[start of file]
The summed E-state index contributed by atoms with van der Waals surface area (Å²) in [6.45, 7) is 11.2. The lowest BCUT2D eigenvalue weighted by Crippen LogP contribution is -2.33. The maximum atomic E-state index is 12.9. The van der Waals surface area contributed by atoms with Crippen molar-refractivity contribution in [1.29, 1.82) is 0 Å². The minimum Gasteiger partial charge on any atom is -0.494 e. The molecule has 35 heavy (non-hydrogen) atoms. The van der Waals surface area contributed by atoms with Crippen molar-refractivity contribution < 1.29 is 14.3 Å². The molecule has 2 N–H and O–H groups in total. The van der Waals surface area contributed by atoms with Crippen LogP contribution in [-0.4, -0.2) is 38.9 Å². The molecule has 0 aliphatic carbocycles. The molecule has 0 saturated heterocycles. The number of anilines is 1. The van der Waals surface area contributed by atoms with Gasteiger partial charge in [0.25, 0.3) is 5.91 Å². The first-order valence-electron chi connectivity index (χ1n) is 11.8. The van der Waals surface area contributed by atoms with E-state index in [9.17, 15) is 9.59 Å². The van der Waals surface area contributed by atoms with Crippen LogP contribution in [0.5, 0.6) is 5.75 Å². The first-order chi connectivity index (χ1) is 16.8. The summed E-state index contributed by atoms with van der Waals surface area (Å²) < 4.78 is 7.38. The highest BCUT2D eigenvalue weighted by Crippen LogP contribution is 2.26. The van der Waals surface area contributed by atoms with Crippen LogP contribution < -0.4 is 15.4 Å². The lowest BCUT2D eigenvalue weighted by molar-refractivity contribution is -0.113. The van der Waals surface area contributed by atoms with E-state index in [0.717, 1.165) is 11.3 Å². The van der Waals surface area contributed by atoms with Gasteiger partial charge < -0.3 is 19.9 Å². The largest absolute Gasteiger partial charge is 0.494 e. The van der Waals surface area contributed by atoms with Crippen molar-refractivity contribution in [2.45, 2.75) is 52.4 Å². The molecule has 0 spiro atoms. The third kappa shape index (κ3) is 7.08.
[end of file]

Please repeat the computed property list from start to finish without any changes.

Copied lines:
The summed E-state index contributed by atoms with van der Waals surface area (Å²) in [6.45, 7) is 11.2. The lowest BCUT2D eigenvalue weighted by Crippen LogP contribution is -2.33. The maximum atomic E-state index is 12.9. The van der Waals surface area contributed by atoms with Crippen molar-refractivity contribution in [1.29, 1.82) is 0 Å². The minimum Gasteiger partial charge on any atom is -0.494 e. The molecule has 35 heavy (non-hydrogen) atoms. The van der Waals surface area contributed by atoms with Crippen molar-refractivity contribution < 1.29 is 14.3 Å². The molecule has 2 N–H and O–H groups in total. The van der Waals surface area contributed by atoms with Crippen LogP contribution in [-0.4, -0.2) is 38.9 Å². The molecule has 0 aliphatic carbocycles. The molecule has 0 saturated heterocycles. The number of anilines is 1. The van der Waals surface area contributed by atoms with Gasteiger partial charge in [0.25, 0.3) is 5.91 Å². The first-order valence-electron chi connectivity index (χ1n) is 11.8. The van der Waals surface area contributed by atoms with E-state index in [9.17, 15) is 9.59 Å². The van der Waals surface area contributed by atoms with Crippen LogP contribution in [0.5, 0.6) is 5.75 Å². The first-order chi connectivity index (χ1) is 16.8. The summed E-state index contributed by atoms with van der Waals surface area (Å²) < 4.78 is 7.38. The highest BCUT2D eigenvalue weighted by Crippen LogP contribution is 2.26. The van der Waals surface area contributed by atoms with Crippen LogP contribution < -0.4 is 15.4 Å². The lowest BCUT2D eigenvalue weighted by molar-refractivity contribution is -0.113. The van der Waals surface area contributed by atoms with E-state index in [0.717, 1.165) is 11.3 Å². The van der Waals surface area contributed by atoms with Gasteiger partial charge < -0.3 is 19.9 Å². The largest absolute Gasteiger partial charge is 0.494 e. The van der Waals surface area contributed by atoms with Crippen molar-refractivity contribution in [2.45, 2.75) is 52.4 Å². The molecule has 0 spiro atoms. The third kappa shape index (κ3) is 7.08.